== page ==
Wall Street, Bitcoin, and the markets in general are breathing new positivism as uncertainty over the United States presidential election subsides as the polls widening gap between the two candidates. This means that the risk of closed results is diluted. This was received as excellent news as there will be no transition issues. Nobody wants a political issue with the validity of the results. The possibility of a resounding victory has therefore brought great optimism.
Now let’s talk about this week’s most-read crypto news.
Personally, I have no experience with GoodDollar as I am not a user. To be honest, I’m not interested. Suddenly it is the phrase “free money” that makes me think that everything is an expensive scam. I dont know. It seems to me that it is these kinds of elaborate schemes that sooner or later end in disaster. DeFi mania is sometimes too much for my liking. I don’t doubt that there are people who make money out of it. But it’s not my style. I prefer simpler business with less euphoria.
In these matters it is not uncommon for us to fall prey to our prejudices. In other words, we cannot be suspicious of anything new. That would contradict the innovation. While it is true that there are bad systems, it is also true that good companies are not all created equal. We have to be open to paradigm shifts. The old models are a guide, but we cannot ignore the new one.
In other words, between skepticism and naivety there is a third way: Caution. What he means is that we need to study these new projects very carefully. Basically, we have to give new projects the benefit of the doubt. However, this does not mean that we should accept them without question. The smartest option is thorough research. That means we have to do our homework before investing. It is a mistake to be mistaken. But it is also a mistake to be dull. It is best to be demanding but open-minded.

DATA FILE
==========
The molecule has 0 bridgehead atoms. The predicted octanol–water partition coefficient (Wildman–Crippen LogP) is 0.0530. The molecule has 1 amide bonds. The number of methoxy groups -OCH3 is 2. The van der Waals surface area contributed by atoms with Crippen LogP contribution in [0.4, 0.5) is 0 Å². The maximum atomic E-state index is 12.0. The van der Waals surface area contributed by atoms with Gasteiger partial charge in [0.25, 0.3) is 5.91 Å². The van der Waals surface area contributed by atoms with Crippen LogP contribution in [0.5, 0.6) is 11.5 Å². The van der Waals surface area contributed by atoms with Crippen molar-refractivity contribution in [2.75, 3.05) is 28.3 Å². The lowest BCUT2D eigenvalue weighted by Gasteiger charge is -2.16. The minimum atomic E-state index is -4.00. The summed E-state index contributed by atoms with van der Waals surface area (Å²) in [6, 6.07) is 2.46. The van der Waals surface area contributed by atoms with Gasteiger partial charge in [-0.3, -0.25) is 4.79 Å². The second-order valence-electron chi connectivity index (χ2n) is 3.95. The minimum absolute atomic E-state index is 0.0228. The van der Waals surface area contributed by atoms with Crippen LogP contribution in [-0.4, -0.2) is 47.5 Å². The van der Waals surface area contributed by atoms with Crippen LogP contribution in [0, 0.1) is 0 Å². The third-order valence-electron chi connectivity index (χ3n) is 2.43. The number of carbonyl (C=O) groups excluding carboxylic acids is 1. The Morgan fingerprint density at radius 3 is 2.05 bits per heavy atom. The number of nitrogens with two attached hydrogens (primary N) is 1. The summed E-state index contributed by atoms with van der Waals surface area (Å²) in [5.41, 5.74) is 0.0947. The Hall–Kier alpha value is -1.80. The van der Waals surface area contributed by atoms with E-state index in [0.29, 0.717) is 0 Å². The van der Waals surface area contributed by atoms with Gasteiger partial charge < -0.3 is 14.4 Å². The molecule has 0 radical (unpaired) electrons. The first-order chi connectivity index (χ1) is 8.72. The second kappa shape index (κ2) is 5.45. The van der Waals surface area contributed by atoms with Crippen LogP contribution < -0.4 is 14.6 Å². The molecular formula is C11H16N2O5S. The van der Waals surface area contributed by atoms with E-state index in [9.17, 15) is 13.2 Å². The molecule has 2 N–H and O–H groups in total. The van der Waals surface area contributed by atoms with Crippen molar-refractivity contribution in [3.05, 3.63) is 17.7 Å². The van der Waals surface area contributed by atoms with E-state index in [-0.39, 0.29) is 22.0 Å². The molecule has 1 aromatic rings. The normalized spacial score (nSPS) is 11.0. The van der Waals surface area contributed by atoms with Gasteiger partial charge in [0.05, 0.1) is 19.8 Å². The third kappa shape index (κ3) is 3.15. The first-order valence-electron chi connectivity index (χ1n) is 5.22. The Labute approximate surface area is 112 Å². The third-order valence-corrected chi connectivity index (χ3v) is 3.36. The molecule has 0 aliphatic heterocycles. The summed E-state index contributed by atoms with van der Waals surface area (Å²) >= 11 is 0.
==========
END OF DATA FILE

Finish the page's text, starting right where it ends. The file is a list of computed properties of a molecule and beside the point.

In my opinion, things must be called by their names. Efforts to bring everything under a lens that fits a particular narrative sometimes go to extremes. Few have the courage to admit that the Federal Reserve’s injection of liquidity was primarily responsible for the rebound in financial prices during this crisis. Bitcoin included. Bitcoin is said to be “decoupled from traditional markets” as it has a negative correlation with the dollar and a positive correlation with the euro.
These desperate attempts to present Bitcoin as an anti-establishment movement sometimes reach absurd proportions. That doesn’t make sense to me. Who are we kidding? The aim of the monetary stimulus is to precisely weaken the dollar in order to increase the price of assets. That is the point. The crisis is bringing prices down and the momentum is trying to raise them to help the recovery. Of course, the weakening of the dollar is related to the rise in prices in the markets. That is the intention. Liquidity injections increase demand. And demand increases prices.